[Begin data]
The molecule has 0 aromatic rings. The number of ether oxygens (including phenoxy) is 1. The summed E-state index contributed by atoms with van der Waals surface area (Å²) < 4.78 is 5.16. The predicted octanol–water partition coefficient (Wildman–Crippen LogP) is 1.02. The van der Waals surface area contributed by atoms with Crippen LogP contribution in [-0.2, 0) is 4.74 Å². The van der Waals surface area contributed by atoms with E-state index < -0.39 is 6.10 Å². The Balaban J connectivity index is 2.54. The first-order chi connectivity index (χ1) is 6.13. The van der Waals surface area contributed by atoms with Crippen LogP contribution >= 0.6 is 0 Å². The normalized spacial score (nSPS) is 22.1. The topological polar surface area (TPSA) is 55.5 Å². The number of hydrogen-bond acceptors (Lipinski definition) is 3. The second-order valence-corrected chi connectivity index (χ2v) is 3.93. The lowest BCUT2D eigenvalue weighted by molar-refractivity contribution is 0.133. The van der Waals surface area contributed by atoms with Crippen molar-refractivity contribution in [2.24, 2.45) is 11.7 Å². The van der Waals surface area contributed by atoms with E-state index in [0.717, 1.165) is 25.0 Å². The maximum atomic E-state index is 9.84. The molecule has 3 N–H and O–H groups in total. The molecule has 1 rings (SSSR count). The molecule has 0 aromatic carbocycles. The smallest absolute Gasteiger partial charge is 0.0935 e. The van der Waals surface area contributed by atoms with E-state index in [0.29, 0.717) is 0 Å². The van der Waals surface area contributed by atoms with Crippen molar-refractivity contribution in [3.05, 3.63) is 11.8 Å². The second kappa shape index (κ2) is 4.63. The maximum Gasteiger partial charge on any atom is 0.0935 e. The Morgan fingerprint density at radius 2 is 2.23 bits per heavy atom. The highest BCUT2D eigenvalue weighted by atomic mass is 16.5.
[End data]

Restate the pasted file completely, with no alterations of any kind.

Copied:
The molecule has 0 aromatic rings. The number of ether oxygens (including phenoxy) is 1. The summed E-state index contributed by atoms with van der Waals surface area (Å²) < 4.78 is 5.16. The predicted octanol–water partition coefficient (Wildman–Crippen LogP) is 1.02. The van der Waals surface area contributed by atoms with Crippen LogP contribution in [-0.2, 0) is 4.74 Å². The van der Waals surface area contributed by atoms with E-state index < -0.39 is 6.10 Å². The Balaban J connectivity index is 2.54. The first-order chi connectivity index (χ1) is 6.13. The van der Waals surface area contributed by atoms with Crippen LogP contribution >= 0.6 is 0 Å². The normalized spacial score (nSPS) is 22.1. The topological polar surface area (TPSA) is 55.5 Å². The number of hydrogen-bond acceptors (Lipinski definition) is 3. The second-order valence-corrected chi connectivity index (χ2v) is 3.93. The lowest BCUT2D eigenvalue weighted by molar-refractivity contribution is 0.133. The van der Waals surface area contributed by atoms with Crippen molar-refractivity contribution in [2.24, 2.45) is 11.7 Å². The van der Waals surface area contributed by atoms with E-state index in [0.717, 1.165) is 25.0 Å². The maximum atomic E-state index is 9.84. The molecule has 3 N–H and O–H groups in total. The molecule has 1 rings (SSSR count). The molecule has 0 aromatic carbocycles. The smallest absolute Gasteiger partial charge is 0.0935 e. The van der Waals surface area contributed by atoms with E-state index in [0.29, 0.717) is 0 Å². The van der Waals surface area contributed by atoms with Crippen molar-refractivity contribution in [3.05, 3.63) is 11.8 Å². The second kappa shape index (κ2) is 4.63. The maximum Gasteiger partial charge on any atom is 0.0935 e. The Morgan fingerprint density at radius 2 is 2.23 bits per heavy atom. The highest BCUT2D eigenvalue weighted by atomic mass is 16.5.